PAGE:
Mikhail Shishkin [ Russia ]

 

© Hartwig Klappert

© Hartwig Klappert

Guest 2015


Bibliography

Pismovnik (“Letter Book”), 2010
Maidenhair, 2005
Saved language, 2001
The Taking of Izmail, 1999
Blind Musician, 1994

 

Other languages:
Briefsteller, 2012
Venushaar, 2011
Die russische Schweiz. Ein literarisch-historischer Reiseführer, 2003

 

Biography

Mikhail Shishkin was born in Moscow in 1961. He studied at the faculty for Romance and German languages and literature of the National College for Education in Moscow, then worked for three years for the youth journal »Rovesnik« (tr: The Coeval), followed by five years as a German and English teacher at a Moscow school. In 1995 he moved to Switzerland, where he was a writer, an interpreter, and a teacher, and where he produced his literary and historical travel guide »Russkaja Švejcarija« (2000; Eng. »Russian Switzerland«, 2003).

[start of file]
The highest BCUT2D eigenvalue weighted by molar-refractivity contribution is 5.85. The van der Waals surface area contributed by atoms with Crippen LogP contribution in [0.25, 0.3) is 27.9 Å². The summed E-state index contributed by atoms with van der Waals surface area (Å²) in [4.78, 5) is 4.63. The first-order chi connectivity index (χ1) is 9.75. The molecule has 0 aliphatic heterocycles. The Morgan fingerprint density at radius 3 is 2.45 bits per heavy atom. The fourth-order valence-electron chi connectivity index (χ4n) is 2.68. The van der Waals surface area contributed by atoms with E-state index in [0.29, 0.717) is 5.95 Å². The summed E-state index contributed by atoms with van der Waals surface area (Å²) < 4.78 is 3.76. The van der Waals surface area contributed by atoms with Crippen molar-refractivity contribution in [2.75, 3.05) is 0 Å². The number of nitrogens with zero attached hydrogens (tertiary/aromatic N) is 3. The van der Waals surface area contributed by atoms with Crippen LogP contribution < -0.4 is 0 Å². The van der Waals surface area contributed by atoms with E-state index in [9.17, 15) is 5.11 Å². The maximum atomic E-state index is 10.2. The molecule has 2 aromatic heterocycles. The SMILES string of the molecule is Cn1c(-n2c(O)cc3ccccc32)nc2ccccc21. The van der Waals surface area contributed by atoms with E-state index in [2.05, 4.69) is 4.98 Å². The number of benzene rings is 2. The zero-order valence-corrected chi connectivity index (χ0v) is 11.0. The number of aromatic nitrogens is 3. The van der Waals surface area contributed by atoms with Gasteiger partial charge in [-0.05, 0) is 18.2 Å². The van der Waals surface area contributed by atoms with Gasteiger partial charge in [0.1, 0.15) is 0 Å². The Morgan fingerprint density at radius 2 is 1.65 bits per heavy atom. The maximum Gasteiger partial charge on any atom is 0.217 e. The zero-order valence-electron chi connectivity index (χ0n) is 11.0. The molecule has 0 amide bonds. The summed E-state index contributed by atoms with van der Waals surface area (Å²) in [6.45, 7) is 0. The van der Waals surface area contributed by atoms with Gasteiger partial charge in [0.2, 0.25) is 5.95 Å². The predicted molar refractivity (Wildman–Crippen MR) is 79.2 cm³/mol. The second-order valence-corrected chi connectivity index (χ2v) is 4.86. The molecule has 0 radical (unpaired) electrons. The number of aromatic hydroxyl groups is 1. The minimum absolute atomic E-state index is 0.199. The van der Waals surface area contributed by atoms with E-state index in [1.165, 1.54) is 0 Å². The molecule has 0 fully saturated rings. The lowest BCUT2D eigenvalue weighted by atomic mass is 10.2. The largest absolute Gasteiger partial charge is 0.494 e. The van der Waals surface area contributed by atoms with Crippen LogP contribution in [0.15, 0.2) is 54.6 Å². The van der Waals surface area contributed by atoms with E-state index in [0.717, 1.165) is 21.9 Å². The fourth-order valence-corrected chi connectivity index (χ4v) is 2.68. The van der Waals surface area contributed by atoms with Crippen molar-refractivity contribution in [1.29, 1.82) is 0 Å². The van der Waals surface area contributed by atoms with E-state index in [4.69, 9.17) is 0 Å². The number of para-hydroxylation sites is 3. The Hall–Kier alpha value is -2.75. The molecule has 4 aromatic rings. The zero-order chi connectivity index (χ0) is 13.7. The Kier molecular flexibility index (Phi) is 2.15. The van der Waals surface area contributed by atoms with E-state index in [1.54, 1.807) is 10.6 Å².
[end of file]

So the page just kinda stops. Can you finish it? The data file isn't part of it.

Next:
Shishkin’s first short story in print − »Uroki kalligrafii« (1993, tr: The Calligraphy Lesson) − appeared in »Znamja« (tr: Banner), a magazine that would also publish his first novel »Vsech ožidaet noč‘« (1993; tr: One Night Befalls Us All) and award him the journal’s prize for the best literary debut. Later he wrote »Vzjatie Izmaila« (1999, tr: The Taking of Izmail) and »Venerin volos« (2005, Eng. »Maiden Hair«, 2006), which was put on stage by the »Masterskaja Petr Fomenko« theatre in Moscow, and has been translated into more than ten languages. The novel combines three plots: The life of an interpreter, who translates the interviews with Russian-speaking asylum seekers for the Swiss Immigration Office; the often nightmarish accounts of refugees from the former Soviet republics that haunt the protagonist; and Bella, the singer’s »diary«. Bella’s character is inspired by the Russian performer Izabella Jur’eva. Into these stories Shishkin weaves fragments of human destinies in different epochs: the re-settlers’ adventures blend with the legends from the Old Testament and Antiquity as well as with references to the persecutions and crimes of the 20th century. Snapshots of refugees, sayings and aphorisms alternate with historical events and anecdotes from the lives of famous people. The author also includes details from his own biography, i.e. memories of his childhood, his Swiss wife, and his work as an interpreter for the Swiss Immigration Office. Mikhail Shishkin’s prose is a linguistic treasure trove and his expressions are full of music. He is an accurate observer, who focuses on psychological dimensions. Shishkin is a writer rooted in the tradition of classical Russian literature, and at the same time a libertine, who loves to play with a broad array of styles and principles of composition. Shishkin, who has openly criticized Russian policy since 2012, as in his »Brief an Europa« (tr. Letter to Europe) published in 2014 by the »Tagesspiegel«, most recently published »Pismownik« (2011; Eng. »Light and Dark«, 2013), an epistolary novel with two distinct timelines. »Uroki kalligrafii« (1993, Eng. »The Calligraphy Lesson«, 2007), named Best Debut of the Year in 1994, subsequently won the Russian Booker Prize in 2000. »Maiden Hair« received numerous awards, such as the Russian National Bestseller Award in 2005 and the International Literature Award from the Haus der Kulturen der Welt in 2011. Shishkin lives in Kleinlützel in the canton of Solothurn, Switzerland.